S&V p. 35 details using resistance rolls to reduce consequences/harm suffered, and indicates a successful roll reduces the consequence by one level. Similarly, the armour rules on p. 37 also indicate that harm is reduced by one step if armour is used.

But on p.36, it states: "As a general note, we suggest that you reduce consequences by two levels."

I understand these are dials that can be adjusted, but why is the default assumption that consequences are reduced two levels when all the examples through the book seem to refer to only one level? Is 'two levels' a misprint?


I don't think "two levels" is a misprint. That paragraph ends with, "This seems to hit a daring space opera vibe, but may not be appropriate for grittier games." The implication is that you can go grittier by using one-level resistance.

Obviously, you're right that the example describes one-level resistance. I think this is partly because most or all of the examples in Scum, including this one, are just the examples from Blades with appropriate adjustments for genre. Of course the original uses one-level resistance as a default.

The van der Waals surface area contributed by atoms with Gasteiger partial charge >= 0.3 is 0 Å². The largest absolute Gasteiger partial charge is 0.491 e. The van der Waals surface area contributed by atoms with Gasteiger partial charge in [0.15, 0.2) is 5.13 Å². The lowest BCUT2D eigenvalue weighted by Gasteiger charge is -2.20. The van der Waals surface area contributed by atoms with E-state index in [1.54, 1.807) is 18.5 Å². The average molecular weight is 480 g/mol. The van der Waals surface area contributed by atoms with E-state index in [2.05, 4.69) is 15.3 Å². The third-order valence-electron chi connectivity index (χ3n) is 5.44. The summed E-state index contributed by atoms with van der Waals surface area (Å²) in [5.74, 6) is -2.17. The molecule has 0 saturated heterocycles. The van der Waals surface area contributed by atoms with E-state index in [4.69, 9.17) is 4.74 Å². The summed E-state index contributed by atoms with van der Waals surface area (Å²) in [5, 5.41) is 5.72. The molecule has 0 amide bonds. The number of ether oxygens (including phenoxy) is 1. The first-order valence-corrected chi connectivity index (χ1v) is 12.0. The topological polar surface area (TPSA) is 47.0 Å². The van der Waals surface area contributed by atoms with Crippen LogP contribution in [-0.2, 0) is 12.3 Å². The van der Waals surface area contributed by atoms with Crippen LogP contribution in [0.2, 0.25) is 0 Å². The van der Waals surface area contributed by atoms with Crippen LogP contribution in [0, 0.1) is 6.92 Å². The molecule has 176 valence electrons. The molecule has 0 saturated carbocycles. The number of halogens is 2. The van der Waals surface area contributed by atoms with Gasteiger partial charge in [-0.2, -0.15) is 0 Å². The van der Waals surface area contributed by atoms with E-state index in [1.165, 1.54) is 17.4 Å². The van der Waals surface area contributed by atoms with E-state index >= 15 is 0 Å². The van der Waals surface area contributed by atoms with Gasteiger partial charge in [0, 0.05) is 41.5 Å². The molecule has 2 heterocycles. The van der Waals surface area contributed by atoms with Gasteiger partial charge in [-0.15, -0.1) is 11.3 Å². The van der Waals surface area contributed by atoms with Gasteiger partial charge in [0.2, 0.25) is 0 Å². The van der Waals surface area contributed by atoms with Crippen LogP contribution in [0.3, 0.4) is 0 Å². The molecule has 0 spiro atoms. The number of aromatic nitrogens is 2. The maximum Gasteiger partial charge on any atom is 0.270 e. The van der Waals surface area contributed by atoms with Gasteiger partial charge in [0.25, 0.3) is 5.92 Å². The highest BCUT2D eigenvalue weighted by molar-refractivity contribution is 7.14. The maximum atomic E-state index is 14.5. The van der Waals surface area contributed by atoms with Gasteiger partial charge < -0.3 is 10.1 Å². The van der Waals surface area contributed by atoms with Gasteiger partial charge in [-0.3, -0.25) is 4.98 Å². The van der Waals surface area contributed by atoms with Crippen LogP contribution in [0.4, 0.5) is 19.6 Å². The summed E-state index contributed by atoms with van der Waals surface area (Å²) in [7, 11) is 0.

The same applies to the armor example. Since armor is described as an alternative to resistance, I'd say that if you want two-level resistance to be your default, that's what armor should do as well.

| improve this answer | |
  • \$\begingroup\$ That's a very good point Dave, they probably started with the Blades document and updated it, but didn't make that core change for S&V clear throughout. \$\endgroup\$ – Simon K Sep 11 '19 at 9:48

Your Answer

By clicking “Post Your Answer”, you agree to our terms of service, privacy policy and cookie policy

Not the answer you're looking for? Browse other questions tagged or ask your own question.